Keith Glancey, Head of Solutions Architects at Infoblox, explores why cybersecurity has never been more important for the public sector
It is common knowledge that cybersecurity and other digital initiatives have long presented a challenge for the UK’s public sector. With many of its organisations overstretched and under-resourced, investing in modern technologies has often, understandably, been put on the backburner.
However, several recent incidents have highlighted how damaging this mindset can be, especially where cybersecurity is concerned. Reports that politicians have used personal email addresses for government business, that schools have been given laptops with malware on them, and of course the Irish Health Service falling victim to a ransomware attack all serve as constant reminders to public sector organisations that making cybersecurity an afterthought is both impractical and dangerous.
As the pandemic highlighted for many the critical nature of many public services, the public sector is a more high-value target for cybercriminals than ever before. Organisations, therefore, need to act now to implement strategies and technologies that will enable them to protect both their employees and the general population moving forward.
More than just nice to have
In the traditional, highly centralised network architecture that many public sector organisations used to run on, cybersecurity was often seen as an addition and a “nice to have.” Often it was not something that was at the core of projects and infrastructure. It is unfortunately no longer possible for the public sector to rely on this add-on approach.
Advancements in cloud-based applications and services, the proliferation of IoT and other connected devices, and the onset of the pandemic and remote work elevated the importance of security. Suddenly, hundreds or even thousands of devices were connecting to the network, many from outside the network itself and its centralised suite of security tools, increasing the network’s complexity and reducing the ability of security teams to see and understand what devices are on the network, leading to new avenues of vulnerability that bad actors can, and do, exploit.
What’s more, the data these devices are working with is increasingly important and valuable. From cameras collecting traffic data to hospitals electronically recording patient data to the online education systems that protect student data, local governments are collecting, transmitting, storing and analysing vast amounts of personal information about their constituents. Bad actors are aware of how important this information is and waiting in the wings to take advantage of any vulnerabilities. In fact, research from 2019 shows that nearly a fifth of UK public sector organisations reported over 1,000 cyber attacks the previous year, while more recent studies show that about 11% of all cybersecurity incidents involve the public sector. The numbers are even higher in the US. Our survey found that 84% of government organisations experienced one or more cloud networking attacks in the last 12 months.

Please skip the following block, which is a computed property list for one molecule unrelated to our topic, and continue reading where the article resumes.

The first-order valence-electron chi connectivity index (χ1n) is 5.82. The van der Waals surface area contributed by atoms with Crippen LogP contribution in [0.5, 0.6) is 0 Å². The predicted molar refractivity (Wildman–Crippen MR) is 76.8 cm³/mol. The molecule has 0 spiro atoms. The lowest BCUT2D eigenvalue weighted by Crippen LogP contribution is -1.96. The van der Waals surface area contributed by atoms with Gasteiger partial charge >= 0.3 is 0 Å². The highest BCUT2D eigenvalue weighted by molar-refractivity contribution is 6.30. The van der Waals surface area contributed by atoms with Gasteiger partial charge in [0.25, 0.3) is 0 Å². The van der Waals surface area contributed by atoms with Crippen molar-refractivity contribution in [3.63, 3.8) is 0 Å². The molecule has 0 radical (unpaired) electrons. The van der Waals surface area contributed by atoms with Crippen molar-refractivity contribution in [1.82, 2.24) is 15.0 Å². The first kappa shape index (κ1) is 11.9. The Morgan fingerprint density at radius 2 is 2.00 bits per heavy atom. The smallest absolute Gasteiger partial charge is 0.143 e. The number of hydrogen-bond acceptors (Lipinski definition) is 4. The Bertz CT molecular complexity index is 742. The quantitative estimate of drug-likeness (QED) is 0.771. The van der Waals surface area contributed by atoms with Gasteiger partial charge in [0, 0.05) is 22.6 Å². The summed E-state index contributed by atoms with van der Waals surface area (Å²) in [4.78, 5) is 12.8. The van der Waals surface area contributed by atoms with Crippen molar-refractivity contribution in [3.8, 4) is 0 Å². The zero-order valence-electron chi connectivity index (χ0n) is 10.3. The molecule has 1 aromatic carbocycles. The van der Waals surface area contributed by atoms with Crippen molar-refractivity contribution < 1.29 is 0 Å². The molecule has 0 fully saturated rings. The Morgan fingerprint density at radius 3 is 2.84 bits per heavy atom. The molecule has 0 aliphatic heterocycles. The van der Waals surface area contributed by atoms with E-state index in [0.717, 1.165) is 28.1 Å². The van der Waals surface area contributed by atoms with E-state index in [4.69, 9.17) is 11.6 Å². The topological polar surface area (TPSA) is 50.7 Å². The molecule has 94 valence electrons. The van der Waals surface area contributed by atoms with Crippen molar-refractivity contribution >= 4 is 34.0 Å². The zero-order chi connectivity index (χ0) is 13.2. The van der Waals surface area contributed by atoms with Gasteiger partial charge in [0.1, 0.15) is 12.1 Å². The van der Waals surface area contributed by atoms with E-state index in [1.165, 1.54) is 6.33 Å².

In this new data-centric, borderless environment, security can no longer be an afterthought to traditional networking. It needs to become fundamentally embedded in network architecture and at the heart of any project. The stakes for not putting cybersecurity first are simply too high.
A cybersecurity first approach
As bad actors continue to leverage newer and more sophisticated techniques to undermine security systems, public sector organisations must do all they can to protect themselves and the general population that they serve.
A good place to start is with a layer of foundational security — such as that provided by secure DDI (DNS, DHCP and IPAM) solutions. This is because DDI helps to augment visibility into network activities and increase control. It grants visibility into networking activities, no matter where devices might be connected from, so that public sector organisations can take back control. This type of technology can plug the gaps that other tools miss and ensure that network security is extended from centralised campuses to home offices. It is also particularly useful when you take into consideration just how many devices are used within public sector organisations.
To add to this, 90% of malware touches DNS — the first D in DDI — when entering or leaving the network. This makes it a critical detection tool that can be used to pinpoint threats at the earliest stages and identify compromised machines. Ultimately, DDI enables IT teams at public sector organisations to quickly detect and fix any vulnerabilities, no matter where they originate.
With cybercrime on the rise, it’s never been more important for public sector organisations to shore up their digital defences. No organisation is immune. In order to avoid the potentially devastating data breaches and ransomware attacks of tomorrow, the public sector needs to act today. Only by adapting systems to the cloud-first needs of modern work will public sector organisations be able to protect themselves and the people they serve from falling victim to the ever-evolving world of cybercrime.